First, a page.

Poly Lactic Acid (PLA) is Gaining Traction in the Market

by Jeffrey Gotro on September 17, 2012

PolyLactic Acid

In our last post we discussed the growing market for biobased polymers and bioplastics (biopolymers compounded with additives to improve properties).  In this post we will discuss the increasing use of polylactic acid (PLA) in a variety of applications.

PLA is a semi crystalline thermoplastic polymer and the properties depend on the type of lactide used in the  polymerization.  Due to the chiral nature of lactic acid, several distinct forms of polylactide exist: poly-L-lactide (PLLA) is the product resulting from polymerization of L,L-lactide (also known as L-lactide). There is also poly-D-lactide (PDLA) formed when the D isomer is used.  PLLA has a crystallinity of around 37%, a glass transition temperature between 60-65 °C, and a melting temperature between 173-178 °C (1,2).  In the several posts we will provide a more detailed explanation of the chemistry and how renewable raw materials are used as the starting materials.

If you recall in the post on 7/23/2012 we discussed the use of a PLA cold beverage cup that was labeled as compostable.  We took that same cup and used DSC to look at the Tg and melting behavior.  The following experiment was conducted.

  1. Heat the PLA cup from room temperature to 200°C at a heating rate of 10°C/min.
  2. Cool to room temperature at a heating rate of  10°C/min.
  3. Reheat to 200°C at a heating rate of 10°C/min.

The following DSC curves were obtained:

DSC-PLA-ver3

During the first heating (green curve above) the Tg is very clear (along with an enthalpy relaxation peak with the Tg midpoint at 63°C.  As the temperature continued to rise, a complex melting endotherm is visible with at least two distinct melting events observed.  During cooling (red curve) there is no evidence of crystallization and the Tg is observed around 55°C.  The second heating has several classic features of a semi crystalline polymer.  On heating (gold curve), the glass transition is observed at 60°C and then cold crystallization can be seen as an exothermic peak starting at approximately 100°C.  Remember glass transitions are endothermic (heat into the sample, thus upward baseline deflection in the above curve), crystallization is exothermic (heat evolved, thus peak down in the above plot), and melting is endothermic (heat into the sample, thus peak up in the above plot).  Semi crystalline polymers contain both amorphous and crystalline domains, and the DSC analysis of our compostable PLA cup exhibited both the glass transition temperature from the amorphous fraction and a crystalline melting peak arising from the crystalline domains.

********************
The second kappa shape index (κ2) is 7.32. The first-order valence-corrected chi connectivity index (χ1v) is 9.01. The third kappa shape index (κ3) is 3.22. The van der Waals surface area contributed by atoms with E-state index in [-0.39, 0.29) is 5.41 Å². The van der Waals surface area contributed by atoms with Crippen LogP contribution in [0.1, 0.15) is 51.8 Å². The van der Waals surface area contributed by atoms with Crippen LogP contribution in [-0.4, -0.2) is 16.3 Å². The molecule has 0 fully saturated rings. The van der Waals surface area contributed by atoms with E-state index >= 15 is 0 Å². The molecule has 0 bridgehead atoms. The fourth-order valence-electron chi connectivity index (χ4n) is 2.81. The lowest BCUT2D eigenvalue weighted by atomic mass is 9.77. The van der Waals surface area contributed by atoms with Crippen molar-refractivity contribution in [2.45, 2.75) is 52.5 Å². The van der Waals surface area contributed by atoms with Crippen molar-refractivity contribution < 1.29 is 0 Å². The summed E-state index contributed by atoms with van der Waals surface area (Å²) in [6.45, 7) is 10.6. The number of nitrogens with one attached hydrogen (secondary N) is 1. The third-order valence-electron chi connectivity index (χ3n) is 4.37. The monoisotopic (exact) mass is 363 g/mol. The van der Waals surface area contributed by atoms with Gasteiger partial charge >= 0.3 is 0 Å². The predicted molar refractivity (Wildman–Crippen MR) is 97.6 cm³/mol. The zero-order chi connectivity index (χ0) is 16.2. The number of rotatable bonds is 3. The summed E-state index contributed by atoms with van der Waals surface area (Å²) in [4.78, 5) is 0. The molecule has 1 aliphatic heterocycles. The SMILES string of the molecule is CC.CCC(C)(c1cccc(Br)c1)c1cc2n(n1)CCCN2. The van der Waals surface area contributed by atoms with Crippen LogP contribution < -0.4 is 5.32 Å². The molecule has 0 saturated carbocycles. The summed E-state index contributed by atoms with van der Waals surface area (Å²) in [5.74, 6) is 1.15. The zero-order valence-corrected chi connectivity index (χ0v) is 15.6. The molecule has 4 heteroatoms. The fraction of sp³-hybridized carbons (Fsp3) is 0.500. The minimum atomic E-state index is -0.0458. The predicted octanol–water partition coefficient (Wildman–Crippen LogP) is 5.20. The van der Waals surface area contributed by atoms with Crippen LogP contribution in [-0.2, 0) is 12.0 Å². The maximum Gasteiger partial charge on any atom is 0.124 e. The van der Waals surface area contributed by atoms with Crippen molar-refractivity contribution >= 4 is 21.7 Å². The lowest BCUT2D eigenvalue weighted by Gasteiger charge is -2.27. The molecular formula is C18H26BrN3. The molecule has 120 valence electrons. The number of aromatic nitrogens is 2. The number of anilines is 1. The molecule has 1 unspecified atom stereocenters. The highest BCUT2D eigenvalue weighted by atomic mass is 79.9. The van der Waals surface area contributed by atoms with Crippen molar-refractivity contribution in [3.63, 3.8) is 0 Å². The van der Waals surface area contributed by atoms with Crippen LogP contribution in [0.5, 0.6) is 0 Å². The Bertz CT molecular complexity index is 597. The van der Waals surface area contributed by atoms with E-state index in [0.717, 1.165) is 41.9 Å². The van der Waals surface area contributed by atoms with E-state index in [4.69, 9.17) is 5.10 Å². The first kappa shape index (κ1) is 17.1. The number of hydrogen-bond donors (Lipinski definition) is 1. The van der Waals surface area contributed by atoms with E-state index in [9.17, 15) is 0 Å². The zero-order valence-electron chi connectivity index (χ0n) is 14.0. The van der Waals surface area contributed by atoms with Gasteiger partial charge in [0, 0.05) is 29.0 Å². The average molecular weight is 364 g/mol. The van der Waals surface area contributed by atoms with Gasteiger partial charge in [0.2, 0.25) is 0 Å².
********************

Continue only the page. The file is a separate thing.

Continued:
Since PLA has properties typical of semi crystalline thermoplastic polymers, they can be used in a wide variety of applications.  The following graphic shows some of the current uses for PLA.

Ingeo PolyLactic Acid polymer in the market

Ingeo PolyLactic Acid applications in Film

In the next post Dr. Robert Humphreys will provide more details on the polymerization mechanisms for polylactic acid polymers.

_______________

  1. Södergård, Anders; Mikael Stolt (February 2002). “Properties of lactic acid based polymers and their correlation with composition”. Progress in Polymer Science 27 (6): 1123–1163.
  2. Middelton, John C.; Arthur J. Tipton (2000). “Synthetic biodegradable polymers as orthopedic devices”. Biomaterial 21 (23): 2335–2346

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